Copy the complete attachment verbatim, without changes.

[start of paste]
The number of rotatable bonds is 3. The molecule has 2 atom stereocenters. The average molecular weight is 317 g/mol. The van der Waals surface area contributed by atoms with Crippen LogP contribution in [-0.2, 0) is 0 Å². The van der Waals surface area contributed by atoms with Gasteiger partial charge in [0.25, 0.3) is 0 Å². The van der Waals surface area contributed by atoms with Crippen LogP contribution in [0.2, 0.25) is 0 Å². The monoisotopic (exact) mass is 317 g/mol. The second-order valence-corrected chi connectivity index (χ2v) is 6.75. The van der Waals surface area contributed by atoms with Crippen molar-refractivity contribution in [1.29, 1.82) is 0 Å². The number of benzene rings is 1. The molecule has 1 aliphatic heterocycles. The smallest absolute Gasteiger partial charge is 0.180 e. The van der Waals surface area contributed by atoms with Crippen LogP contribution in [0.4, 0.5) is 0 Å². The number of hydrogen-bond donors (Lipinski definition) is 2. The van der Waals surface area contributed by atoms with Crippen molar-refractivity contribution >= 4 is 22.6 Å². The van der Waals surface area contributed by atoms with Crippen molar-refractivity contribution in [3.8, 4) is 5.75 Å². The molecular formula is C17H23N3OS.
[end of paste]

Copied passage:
The number of rotatable bonds is 3. The molecule has 2 atom stereocenters. The average molecular weight is 317 g/mol. The van der Waals surface area contributed by atoms with Crippen LogP contribution in [-0.2, 0) is 0 Å². The van der Waals surface area contributed by atoms with Gasteiger partial charge in [0.25, 0.3) is 0 Å². The van der Waals surface area contributed by atoms with Crippen LogP contribution in [0.2, 0.25) is 0 Å². The monoisotopic (exact) mass is 317 g/mol. The second-order valence-corrected chi connectivity index (χ2v) is 6.75. The van der Waals surface area contributed by atoms with Crippen molar-refractivity contribution in [1.29, 1.82) is 0 Å². The number of benzene rings is 1. The molecule has 1 aliphatic heterocycles. The smallest absolute Gasteiger partial charge is 0.180 e. The van der Waals surface area contributed by atoms with Crippen LogP contribution in [0.4, 0.5) is 0 Å². The number of hydrogen-bond donors (Lipinski definition) is 2. The van der Waals surface area contributed by atoms with Crippen molar-refractivity contribution >= 4 is 22.6 Å². The van der Waals surface area contributed by atoms with Crippen molar-refractivity contribution in [3.8, 4) is 5.75 Å². The molecular formula is C17H23N3OS.